A new app to help identify some of the Northern Territory’s most spectacular flying insects has gone live based on research by a Charles Darwin University dragonfly expert.
Aquatic ecologist and head of the School of Environment Professor Jenny Davis has been compiling information for a guide to the NT’s dragonfly and damselflies.
Her original field guide has been converted into the ‘Identifly’ app by Professor Davis’s son, James Friend, who always enjoyed dragonfly hunting as a child with his mum in Kakadu .
Professor Davis said Australia was home to more than 300 species of dragonflies, with the tropics providing the ideal conditions for many. She said that nearly one-third of all species recorded in Australia were found in Kakadu National Park, so it was an important area for dragonfly conservation.
Many dragonfly species can be identified by their size and colour, but there is considerable variation within a species, both between males and females, and with age.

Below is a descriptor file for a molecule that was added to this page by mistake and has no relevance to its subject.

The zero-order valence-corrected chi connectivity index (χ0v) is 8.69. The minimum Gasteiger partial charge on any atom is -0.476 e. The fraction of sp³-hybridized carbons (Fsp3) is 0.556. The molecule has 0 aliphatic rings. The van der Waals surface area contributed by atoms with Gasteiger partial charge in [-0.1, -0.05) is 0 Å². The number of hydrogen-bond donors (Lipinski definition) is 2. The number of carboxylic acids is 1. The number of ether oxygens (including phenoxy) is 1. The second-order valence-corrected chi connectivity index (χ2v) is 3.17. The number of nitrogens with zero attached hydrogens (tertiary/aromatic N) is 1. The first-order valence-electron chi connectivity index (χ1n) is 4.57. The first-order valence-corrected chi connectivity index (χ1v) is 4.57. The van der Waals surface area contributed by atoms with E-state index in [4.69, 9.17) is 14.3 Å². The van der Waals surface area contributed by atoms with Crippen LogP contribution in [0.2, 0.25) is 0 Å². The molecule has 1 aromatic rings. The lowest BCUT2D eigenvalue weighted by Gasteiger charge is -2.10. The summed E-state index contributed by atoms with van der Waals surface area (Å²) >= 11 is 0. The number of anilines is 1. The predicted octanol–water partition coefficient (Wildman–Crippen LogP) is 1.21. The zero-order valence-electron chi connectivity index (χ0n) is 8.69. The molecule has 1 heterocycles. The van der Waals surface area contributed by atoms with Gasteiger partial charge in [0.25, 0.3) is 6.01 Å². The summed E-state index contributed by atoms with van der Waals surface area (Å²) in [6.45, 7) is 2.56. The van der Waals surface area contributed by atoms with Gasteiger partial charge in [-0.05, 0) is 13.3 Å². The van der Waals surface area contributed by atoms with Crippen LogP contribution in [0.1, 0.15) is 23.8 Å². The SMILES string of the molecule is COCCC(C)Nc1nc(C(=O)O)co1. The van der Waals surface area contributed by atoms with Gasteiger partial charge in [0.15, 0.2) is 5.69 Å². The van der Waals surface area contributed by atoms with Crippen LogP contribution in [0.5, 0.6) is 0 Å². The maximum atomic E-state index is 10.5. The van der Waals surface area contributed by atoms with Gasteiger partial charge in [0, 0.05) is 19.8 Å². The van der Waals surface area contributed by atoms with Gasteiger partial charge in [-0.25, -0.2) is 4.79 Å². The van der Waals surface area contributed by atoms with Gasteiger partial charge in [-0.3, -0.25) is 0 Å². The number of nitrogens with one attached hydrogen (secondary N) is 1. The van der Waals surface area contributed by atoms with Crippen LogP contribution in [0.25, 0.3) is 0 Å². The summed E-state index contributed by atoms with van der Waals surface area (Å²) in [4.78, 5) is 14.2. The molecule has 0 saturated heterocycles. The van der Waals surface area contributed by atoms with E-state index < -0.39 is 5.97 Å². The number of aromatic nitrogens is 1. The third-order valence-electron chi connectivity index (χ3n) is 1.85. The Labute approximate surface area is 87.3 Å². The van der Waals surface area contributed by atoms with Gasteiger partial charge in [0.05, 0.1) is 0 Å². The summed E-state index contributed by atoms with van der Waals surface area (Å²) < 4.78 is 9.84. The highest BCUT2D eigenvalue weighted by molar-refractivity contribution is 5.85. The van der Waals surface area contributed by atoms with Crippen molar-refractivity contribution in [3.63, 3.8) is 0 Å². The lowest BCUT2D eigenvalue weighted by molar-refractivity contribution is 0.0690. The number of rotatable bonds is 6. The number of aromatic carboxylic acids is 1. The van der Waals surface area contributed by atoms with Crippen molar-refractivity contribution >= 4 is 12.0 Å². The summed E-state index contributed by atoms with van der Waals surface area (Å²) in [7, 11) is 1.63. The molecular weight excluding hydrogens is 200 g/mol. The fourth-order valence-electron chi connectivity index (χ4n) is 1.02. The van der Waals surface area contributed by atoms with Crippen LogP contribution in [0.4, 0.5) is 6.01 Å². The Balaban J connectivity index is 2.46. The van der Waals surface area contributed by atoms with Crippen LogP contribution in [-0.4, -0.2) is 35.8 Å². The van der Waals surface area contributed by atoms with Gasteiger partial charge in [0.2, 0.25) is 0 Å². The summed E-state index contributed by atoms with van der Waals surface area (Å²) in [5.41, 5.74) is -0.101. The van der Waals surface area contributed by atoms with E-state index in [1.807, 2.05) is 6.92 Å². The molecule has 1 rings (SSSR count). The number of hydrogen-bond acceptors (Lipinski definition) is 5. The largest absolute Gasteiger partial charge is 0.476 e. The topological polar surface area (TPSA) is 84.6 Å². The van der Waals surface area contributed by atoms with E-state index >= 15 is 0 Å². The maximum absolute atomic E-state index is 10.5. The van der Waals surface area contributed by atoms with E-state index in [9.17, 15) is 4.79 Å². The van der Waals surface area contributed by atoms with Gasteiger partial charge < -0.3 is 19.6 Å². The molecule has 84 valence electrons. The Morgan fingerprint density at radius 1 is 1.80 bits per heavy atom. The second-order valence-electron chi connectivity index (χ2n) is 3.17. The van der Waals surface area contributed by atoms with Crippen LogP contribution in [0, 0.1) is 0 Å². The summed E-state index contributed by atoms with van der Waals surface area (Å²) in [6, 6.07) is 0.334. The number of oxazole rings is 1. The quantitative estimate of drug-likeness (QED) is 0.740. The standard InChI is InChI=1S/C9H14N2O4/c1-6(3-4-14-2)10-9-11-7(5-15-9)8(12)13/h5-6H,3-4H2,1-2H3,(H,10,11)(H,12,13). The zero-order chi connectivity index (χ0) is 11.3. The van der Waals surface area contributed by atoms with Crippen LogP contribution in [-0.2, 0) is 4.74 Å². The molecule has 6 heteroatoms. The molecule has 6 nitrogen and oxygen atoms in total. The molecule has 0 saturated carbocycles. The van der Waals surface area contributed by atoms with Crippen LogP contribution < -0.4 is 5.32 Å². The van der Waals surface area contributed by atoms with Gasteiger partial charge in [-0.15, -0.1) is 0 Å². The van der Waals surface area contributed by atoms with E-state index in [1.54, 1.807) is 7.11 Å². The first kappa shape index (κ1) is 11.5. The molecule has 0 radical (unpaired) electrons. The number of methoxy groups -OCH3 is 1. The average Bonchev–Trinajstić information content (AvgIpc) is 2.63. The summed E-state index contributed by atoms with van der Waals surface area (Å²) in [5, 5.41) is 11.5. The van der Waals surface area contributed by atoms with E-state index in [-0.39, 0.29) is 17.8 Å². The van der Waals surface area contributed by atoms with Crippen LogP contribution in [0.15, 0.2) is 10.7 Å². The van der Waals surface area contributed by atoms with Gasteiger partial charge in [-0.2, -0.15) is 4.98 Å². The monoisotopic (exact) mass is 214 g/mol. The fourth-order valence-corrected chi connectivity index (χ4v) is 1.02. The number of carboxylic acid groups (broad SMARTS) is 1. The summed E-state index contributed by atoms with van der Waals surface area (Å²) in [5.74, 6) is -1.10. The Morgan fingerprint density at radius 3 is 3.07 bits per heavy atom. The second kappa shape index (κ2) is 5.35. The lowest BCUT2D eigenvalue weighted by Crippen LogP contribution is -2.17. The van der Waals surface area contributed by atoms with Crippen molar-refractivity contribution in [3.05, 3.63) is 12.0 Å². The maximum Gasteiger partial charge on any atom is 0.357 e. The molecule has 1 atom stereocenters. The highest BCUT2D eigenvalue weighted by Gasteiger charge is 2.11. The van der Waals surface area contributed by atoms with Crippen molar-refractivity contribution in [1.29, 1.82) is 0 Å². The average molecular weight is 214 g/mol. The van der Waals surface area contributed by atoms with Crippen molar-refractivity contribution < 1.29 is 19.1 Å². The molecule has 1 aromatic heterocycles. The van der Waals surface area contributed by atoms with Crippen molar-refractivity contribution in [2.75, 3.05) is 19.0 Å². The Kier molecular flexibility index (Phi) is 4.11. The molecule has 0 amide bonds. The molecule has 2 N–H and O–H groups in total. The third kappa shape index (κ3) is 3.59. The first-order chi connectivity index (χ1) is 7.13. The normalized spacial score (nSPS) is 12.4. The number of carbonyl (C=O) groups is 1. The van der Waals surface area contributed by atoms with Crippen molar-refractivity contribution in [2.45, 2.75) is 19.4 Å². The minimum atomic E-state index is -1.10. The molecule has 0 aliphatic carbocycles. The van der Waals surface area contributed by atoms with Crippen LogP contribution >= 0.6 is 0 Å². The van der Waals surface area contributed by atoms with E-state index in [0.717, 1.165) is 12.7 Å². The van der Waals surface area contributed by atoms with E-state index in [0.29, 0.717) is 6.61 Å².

“Often the males are more spectacular than the females in order to attract a mate,” Professor Davis said.
“This technology means that people can now capture an image with their smart device and then zoom in to look more closely at colour and wing markings. They can then compare these with the images and descriptions provided on Identifly.”
She said that although the app started with research on the dragonfly fauna of Kakadu National Park, it would be useful throughout the Top End, Northern and Central Australia, and the tropical regions of near Asian and Pacific countries.
The app will also help to fill knowledge gaps regarding the natural history of the insects.
Read more about the new ‘Identifly’ app here. Story credit: Charles Darwin University newsroom.
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